4. It feels like Morneau has gained some feel for the booth. I'm not sure that he really has the voice or charisma for commentary, but if they wanted to give him more time than, say, Torii and Bert combined, I certainly wouldn't object.

    1. I think Morneau works well with Dick because of his lack of charisma. Dick has the voice for play by play and he's pretty good at it when he sticks to it, so having Justin next to him not baiting him into his worst habits is a good thing.

  5. BUCK!!

    great hit there.

    No idea why Carrasco came anywhere near the plate there, though.

    Also, Mountie's advice to hit line drives into the corners and gaps seems to be good.

    1. He was a project by the new pitching coach this spring to get him to add velocity that he used to have when he was in the minors with the Rangers with some tweaks of his pitching motion. They basically are trying to get him to use his hips better.

    1. I think it's a combination of easing him back in and getting Perez some work to keep him stretched out, since he won't be starting for a while, yet.

      1. He'd better figure out where the stroke zone is or he won't be starting much after that, either.

  6. I know the plan was for Perez to work some innings this game but Pineda had 40 pitches in 4 innings .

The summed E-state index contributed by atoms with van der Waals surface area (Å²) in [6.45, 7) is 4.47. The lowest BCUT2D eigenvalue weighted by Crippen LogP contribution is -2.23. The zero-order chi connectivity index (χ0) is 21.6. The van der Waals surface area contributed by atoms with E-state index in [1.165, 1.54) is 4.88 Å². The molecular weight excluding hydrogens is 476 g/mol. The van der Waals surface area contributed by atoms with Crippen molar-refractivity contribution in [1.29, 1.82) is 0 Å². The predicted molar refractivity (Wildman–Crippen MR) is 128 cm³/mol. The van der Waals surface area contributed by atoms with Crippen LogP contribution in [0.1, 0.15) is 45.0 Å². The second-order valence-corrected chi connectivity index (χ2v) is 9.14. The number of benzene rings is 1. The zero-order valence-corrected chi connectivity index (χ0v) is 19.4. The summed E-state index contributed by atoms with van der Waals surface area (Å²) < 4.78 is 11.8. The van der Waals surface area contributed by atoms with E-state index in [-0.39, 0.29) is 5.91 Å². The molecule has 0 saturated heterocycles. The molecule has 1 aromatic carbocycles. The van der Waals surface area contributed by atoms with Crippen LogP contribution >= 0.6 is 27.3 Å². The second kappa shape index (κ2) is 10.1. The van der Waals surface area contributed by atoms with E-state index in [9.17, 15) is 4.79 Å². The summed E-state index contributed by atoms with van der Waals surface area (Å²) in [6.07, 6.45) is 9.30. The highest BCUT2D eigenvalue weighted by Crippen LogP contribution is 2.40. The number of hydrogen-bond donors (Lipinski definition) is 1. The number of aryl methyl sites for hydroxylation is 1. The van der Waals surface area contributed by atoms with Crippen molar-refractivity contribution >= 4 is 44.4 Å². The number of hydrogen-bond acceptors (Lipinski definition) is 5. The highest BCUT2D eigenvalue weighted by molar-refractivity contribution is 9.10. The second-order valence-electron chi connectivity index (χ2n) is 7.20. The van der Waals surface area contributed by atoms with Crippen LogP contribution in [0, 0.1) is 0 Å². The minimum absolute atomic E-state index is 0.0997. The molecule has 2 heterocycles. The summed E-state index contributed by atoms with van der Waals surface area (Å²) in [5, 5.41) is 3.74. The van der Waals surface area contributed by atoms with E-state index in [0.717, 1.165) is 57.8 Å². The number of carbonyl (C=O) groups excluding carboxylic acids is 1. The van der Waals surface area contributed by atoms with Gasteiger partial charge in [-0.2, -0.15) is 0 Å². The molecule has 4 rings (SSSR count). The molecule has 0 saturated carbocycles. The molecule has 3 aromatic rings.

1. He was pitching good, but if the plan is to be cautious with a guy ya gotta stick to it. It's another that is feeding my optimism about Baldelli. We've had enough "going with your gut" watching this team over the years.

        1. Pineda has been out for 18 months. I think having a short leash is fine as he eases back into pitching.

        2. I'm happy it worked well so Rocco can kind of keep that in the back of his mind later in the season when the Twins have the opportunity to skip a Perez start and go to Berrios on normal rest. Pineda will probably be on an innings limit this year, so why not hold him to 4 or 5 innings and then have Perez come in for 4 or 5 innings and maybe allow the entire bullpen to have 2 days off in a row if they've been overused lately. What's great is to start with a righthander and then go to the lefty to get more of the platoon advantage or force a team to use pinch hitters early.

  7. I think that Dick is right on about Buxton's double being the big hit of the game. That could have been a horrible bit of luck, and with two strikes on Buxton, I've been trained to expect...less.

    1. I do think injuries had a lot to do with his rough year last year. So far he's looked a lot more like second-half-of-2018 Buxton. (and he hit that ball frickin HARD.)

  8. MLB is reporting that Toronto’s Elvis Luciano (b. 15 Feb 2000) is the “first player born this century to make his MLB debut.” I get the youth movement is a storyline MLB wants to push, but, uh, nope.